The History of Sega

Rush of Saturn

The Saturn was rushed to shelves in Japan just months before the planned release of Sony's machine. It contained two processors, the second quickly added after Sony released the specifications to its unit. The Saturn was launched with Virtua Fighter, and sold in decent numbers until Sony finally released the Playstation.

What followed was a continued stream of criticism on the Saturn by Developers, who accused it of being too difficult to work with. And once the Playstation took a strangle hold of the market, the Saturn began to struggle.

While the Saturn found it hard to cope with the continued pressure, Sega's arcade division had little problems in convincing gamers to play their games. Daytona USA took the world by storm, a racing game allowing multiple arcade cabinets to be connected together for multiplayer action. You will be hard pressed to find an arcade center that doesn't have the machines today.

Sega Rally, Virtua Fighter 2, Virtua Striker and Virtua Cop soon followed in the wake of Daytona, and were soon all ported to the Saturn for the US release, along with a new title, Panzer Dragoon.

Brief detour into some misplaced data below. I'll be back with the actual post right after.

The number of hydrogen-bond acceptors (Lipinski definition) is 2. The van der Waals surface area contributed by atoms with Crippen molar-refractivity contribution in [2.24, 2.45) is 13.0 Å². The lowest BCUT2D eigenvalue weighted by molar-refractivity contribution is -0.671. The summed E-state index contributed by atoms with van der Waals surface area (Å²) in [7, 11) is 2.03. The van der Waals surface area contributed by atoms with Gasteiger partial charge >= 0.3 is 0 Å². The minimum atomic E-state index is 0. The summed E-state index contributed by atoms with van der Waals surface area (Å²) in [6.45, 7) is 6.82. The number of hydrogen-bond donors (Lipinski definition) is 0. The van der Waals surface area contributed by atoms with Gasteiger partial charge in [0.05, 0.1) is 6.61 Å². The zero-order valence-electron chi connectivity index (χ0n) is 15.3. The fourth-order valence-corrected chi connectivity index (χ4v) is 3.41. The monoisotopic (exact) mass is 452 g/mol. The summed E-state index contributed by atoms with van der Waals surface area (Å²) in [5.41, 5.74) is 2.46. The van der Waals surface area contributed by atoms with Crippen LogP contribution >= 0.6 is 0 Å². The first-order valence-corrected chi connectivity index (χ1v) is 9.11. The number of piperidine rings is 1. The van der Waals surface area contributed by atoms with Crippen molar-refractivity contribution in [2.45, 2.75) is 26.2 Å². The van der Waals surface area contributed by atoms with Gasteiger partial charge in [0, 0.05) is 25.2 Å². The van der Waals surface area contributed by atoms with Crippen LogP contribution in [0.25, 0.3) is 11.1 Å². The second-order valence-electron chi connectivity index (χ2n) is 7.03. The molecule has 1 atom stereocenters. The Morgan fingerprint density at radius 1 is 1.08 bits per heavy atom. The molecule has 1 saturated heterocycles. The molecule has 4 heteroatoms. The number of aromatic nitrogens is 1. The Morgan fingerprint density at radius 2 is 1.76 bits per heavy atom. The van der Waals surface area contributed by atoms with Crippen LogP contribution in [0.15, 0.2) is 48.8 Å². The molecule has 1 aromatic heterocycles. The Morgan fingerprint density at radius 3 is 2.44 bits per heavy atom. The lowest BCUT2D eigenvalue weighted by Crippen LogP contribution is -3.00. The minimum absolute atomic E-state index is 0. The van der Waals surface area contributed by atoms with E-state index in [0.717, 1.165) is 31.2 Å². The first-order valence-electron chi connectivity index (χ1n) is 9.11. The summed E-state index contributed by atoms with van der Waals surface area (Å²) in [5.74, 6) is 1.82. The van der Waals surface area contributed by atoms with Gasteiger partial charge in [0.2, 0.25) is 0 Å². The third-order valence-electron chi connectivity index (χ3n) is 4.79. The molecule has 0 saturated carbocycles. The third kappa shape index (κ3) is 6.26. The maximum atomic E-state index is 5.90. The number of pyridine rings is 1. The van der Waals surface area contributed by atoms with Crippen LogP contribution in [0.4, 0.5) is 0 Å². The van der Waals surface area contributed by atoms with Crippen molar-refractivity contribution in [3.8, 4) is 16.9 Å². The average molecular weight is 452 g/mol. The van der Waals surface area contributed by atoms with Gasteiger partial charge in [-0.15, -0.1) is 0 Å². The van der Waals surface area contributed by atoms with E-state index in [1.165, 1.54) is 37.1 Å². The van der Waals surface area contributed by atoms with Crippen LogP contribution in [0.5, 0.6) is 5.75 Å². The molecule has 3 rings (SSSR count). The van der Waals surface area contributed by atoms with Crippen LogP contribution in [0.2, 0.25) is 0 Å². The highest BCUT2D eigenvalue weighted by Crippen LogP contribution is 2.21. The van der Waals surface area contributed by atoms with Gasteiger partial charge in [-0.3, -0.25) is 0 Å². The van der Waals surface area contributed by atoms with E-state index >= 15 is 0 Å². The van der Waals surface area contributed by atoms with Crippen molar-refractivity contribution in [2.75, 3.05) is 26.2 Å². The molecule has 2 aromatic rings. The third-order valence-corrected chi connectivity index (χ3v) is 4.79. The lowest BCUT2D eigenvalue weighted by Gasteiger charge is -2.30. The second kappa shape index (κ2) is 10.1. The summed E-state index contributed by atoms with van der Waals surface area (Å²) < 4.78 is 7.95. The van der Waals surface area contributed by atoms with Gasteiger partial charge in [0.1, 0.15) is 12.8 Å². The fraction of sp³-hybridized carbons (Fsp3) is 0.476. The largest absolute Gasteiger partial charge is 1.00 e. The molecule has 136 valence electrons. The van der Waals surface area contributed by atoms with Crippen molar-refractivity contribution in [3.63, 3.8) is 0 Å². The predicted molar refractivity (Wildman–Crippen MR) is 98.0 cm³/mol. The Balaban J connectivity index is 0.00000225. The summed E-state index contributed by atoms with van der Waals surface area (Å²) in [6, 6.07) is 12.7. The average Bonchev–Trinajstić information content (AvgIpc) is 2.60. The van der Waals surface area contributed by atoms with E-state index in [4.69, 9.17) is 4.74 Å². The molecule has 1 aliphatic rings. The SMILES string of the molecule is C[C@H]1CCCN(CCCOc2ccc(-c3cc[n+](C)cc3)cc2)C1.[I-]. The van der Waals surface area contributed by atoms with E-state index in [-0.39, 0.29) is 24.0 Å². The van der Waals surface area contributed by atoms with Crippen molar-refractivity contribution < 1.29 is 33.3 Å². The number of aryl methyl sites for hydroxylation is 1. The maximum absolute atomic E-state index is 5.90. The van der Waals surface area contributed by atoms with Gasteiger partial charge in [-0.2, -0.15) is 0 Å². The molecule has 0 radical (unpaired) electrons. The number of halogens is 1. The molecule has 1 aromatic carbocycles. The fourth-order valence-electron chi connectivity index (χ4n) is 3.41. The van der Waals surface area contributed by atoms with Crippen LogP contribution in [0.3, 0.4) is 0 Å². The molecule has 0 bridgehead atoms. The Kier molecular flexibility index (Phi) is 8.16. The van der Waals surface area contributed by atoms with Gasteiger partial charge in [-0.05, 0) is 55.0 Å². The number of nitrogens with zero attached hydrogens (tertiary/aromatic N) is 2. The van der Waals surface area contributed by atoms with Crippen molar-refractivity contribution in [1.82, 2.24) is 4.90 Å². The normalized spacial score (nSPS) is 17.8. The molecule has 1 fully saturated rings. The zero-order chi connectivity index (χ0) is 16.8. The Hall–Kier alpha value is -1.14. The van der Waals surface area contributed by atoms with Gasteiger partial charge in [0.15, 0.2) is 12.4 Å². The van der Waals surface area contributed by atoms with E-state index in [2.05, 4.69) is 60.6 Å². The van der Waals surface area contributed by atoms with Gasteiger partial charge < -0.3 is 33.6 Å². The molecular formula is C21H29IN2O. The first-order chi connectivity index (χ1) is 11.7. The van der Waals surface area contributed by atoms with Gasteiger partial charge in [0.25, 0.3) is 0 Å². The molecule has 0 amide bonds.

What puzzled many Sega fans during the days of the Saturn was the lack of titles based on their most important character, Sonic. After Sonic 3 on the Genesis, the little blue hedgehog never made it big on the Saturn. One or two games find their way onto the system, including a collection of the first three titles, but fans were seeking something new. What made life worse was the oncoming barrage of nemesis Nintendo with their new system, the Nintendo 64. The N64's flagship title was, of course, Mario, in the first full 3D-platform title which single handedly sold the N64 to thousands of customers worldwide. It was this type of game that the Saturn lacked, and although Nights, Fighting Vipers and a redesigned analog control pad added some resurgence to Saturn sales in 1996, it continued to be overshadowed by the N64 and PSX.

Sega attempted to add some life into the console with an online system, allowing gamers to play their favourite games over the internet using an add-on modem. The Modem was released along with a keyboard for an e-mail service in Japan to limited success. It was renamed the NetLink upon release in the US, but it was too late. The Saturn came to a close not long afterwards.

Before and during the time of the NetLink, rumours grew of a new system in the works that would correct many mistakes found in the Saturn. The Dural (as it was first called) would contain a VideoLogic graphics card and a Microsoft operating system. Rumours became news, and the Dreamcast was shown to the public for the first time in early 1998.

Continued: Dreaming of Dreamcast

Table of Contents: The History of Sega